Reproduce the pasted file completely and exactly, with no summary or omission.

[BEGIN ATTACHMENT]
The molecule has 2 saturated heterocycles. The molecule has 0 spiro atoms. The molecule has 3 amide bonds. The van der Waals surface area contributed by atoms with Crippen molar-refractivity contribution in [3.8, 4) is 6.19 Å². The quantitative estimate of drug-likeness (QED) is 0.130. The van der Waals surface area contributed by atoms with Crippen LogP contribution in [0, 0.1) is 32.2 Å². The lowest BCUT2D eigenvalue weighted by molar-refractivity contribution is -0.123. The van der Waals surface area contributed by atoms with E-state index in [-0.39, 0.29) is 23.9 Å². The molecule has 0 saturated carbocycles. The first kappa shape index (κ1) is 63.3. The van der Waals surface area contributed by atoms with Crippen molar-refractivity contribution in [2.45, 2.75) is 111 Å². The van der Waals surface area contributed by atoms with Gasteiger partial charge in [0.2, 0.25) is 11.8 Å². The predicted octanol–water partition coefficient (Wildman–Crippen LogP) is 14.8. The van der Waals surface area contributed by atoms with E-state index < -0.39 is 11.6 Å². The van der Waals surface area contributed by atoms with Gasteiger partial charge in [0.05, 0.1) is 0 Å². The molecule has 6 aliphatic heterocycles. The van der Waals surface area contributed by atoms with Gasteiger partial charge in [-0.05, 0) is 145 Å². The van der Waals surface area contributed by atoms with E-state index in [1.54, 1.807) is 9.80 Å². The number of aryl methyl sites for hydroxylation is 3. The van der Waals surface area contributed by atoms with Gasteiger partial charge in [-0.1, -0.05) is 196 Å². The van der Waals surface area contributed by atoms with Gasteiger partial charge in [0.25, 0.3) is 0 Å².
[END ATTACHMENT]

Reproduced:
The molecule has 2 saturated heterocycles. The molecule has 0 spiro atoms. The molecule has 3 amide bonds. The van der Waals surface area contributed by atoms with Crippen molar-refractivity contribution in [3.8, 4) is 6.19 Å². The quantitative estimate of drug-likeness (QED) is 0.130. The van der Waals surface area contributed by atoms with Crippen LogP contribution in [0, 0.1) is 32.2 Å². The lowest BCUT2D eigenvalue weighted by molar-refractivity contribution is -0.123. The van der Waals surface area contributed by atoms with E-state index in [-0.39, 0.29) is 23.9 Å². The molecule has 0 saturated carbocycles. The first kappa shape index (κ1) is 63.3. The van der Waals surface area contributed by atoms with Crippen molar-refractivity contribution in [2.45, 2.75) is 111 Å². The van der Waals surface area contributed by atoms with Gasteiger partial charge in [0.2, 0.25) is 11.8 Å². The predicted octanol–water partition coefficient (Wildman–Crippen LogP) is 14.8. The van der Waals surface area contributed by atoms with E-state index < -0.39 is 11.6 Å². The van der Waals surface area contributed by atoms with Gasteiger partial charge in [0.05, 0.1) is 0 Å². The molecule has 6 aliphatic heterocycles. The van der Waals surface area contributed by atoms with Gasteiger partial charge in [-0.05, 0) is 145 Å². The van der Waals surface area contributed by atoms with E-state index in [1.54, 1.807) is 9.80 Å². The number of aryl methyl sites for hydroxylation is 3. The van der Waals surface area contributed by atoms with Gasteiger partial charge in [-0.1, -0.05) is 196 Å². The van der Waals surface area contributed by atoms with Gasteiger partial charge in [0.25, 0.3) is 0 Å².